DRIcore vs. Plywood Subfloor: Which Is Better, Cheaper?

Is It Worth Buying a Basement Subfloor System Instead of Self-Building?

Worker Caulking Wall Plate to Subfloor
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Keeping a bone-dry floor is essential when finishing your basement. Being below grade, basements have water potentially coming in from all directions: seeping in from foundation walls, dripping from plumbing, pouring from services located in the basement (water heater, washer, etc.), and wicking up from the concrete floor.

Before installing your floor covering--the floor that you see and walk on--you will install a subfloor.

 This subfloor elevates the floor cover and acts as a barrier to moisture seeping upward. You can go either of two ways: build your own subfloor from scratch or install a basement subfloor system

Scratch-Built Plywood vs. DRIcore:  Basics of Construction

As an example, we will look at a major subfloor company, DRIcore vs. a scratch-built plywood subfloor.

1.  Plywood System:  The Traditional Method

You can create your own subfloor using materials found at your lumber yard or home improvement store: 2x4 sleepers, plastic vapor barrier, rigid foam insulation, and exterior grade 5/8" plywood. Homeowners and contractors have been creating this system for ages. Despite products like DRIcore being on the market, scratch-built is still a valid, cost-effective way to sub-floor your basement.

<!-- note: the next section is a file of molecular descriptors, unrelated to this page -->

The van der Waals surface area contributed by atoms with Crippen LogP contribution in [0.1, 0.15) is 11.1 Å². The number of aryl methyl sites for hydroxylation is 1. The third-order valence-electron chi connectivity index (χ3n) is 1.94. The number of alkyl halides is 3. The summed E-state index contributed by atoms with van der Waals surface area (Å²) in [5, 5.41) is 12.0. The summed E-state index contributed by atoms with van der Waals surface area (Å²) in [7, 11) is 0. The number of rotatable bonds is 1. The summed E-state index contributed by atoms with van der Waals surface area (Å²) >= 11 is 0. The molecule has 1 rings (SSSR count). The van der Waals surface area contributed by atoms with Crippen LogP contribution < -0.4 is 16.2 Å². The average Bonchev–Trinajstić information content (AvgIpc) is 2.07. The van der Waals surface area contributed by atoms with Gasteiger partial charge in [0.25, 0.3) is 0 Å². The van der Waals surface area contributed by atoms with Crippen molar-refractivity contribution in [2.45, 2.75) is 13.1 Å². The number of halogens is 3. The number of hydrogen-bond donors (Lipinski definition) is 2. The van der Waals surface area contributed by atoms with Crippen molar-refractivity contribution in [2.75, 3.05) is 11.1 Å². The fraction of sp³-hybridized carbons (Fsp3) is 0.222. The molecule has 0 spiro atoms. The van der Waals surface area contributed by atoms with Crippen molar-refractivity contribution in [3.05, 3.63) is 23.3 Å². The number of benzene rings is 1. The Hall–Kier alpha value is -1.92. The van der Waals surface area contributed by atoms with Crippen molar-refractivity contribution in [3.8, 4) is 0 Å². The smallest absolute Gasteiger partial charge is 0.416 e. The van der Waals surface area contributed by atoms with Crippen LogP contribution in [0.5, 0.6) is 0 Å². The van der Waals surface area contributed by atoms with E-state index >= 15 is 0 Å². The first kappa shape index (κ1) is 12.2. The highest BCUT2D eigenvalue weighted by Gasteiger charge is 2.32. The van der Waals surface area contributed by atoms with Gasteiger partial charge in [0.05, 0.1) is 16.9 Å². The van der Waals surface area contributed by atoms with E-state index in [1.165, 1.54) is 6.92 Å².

2.  DRIcore System:  The Newer Method

A subfloor system that combines all of those functions in a single unit.

DRIcore, which has been around since the mid-1990s, is one such brand of subfloor system.

Instead of using large 4'x8' sheets of plywood, you handle smaller panels that are close to 2' by 2'.  Each panel is a sandwich of OSB and a moisture barrier such as polyethylene or foam.  

Cost Difference

As an example, we are considering a basement with low moisture problems and an area of 675 square feet.

 Ceiling height: 7 feet, 4 inches, typical for basements in older homes. The intended finish flooring will be wall-to-wall carpet.

1.  Plywood System

A self-built basement subfloor will always be cheaper than a subfloor system. In this example, I estimate that building your own subfloor will cost about $750, up to $1,000.

2.  DRIcore System

Current cost, through The Home Depot, is $6.43 per panel. Panels are 2' x 2' square. This means that DRIcore costs about $1.61 per square foot.

DRIcore estimates that 205 squares are needed for this space. Total DRIcore cost is $1,318, not including tax and shipping.

Height: Subfloor Tiles Win

In terms of height, DRIcore and other subfloor systems have got the self-built systems beat hands-down. In our example, the 7 feet, 4 inches will be taken down just about one inch. Self-built systems always are thicker.

Scratch-built plywood subfloor systems can raise your basement flooring between 2 1/4” and 5 1/4". This is a huge jump when dealing with a basement with a low ceiling, like the one in our example.

Area Spacing

DRIcore's true dimensions are 23.5" x 23.5", not 24" x 24". This means that a DRIcore square foot is about 96% of a real square foot.

But part of this lost 4% is once again given back in the form of the 1/4" spacer board you run around the room's perimeter.

Summary

Basement subfloor systems like DriCORE are all about convenience and shaving down subfloor height. Scratch-built are all about saving money.

Function is not the matter here; both can adequately protect basement flooring.  It all comes down to your desire for convenience and for saving costs.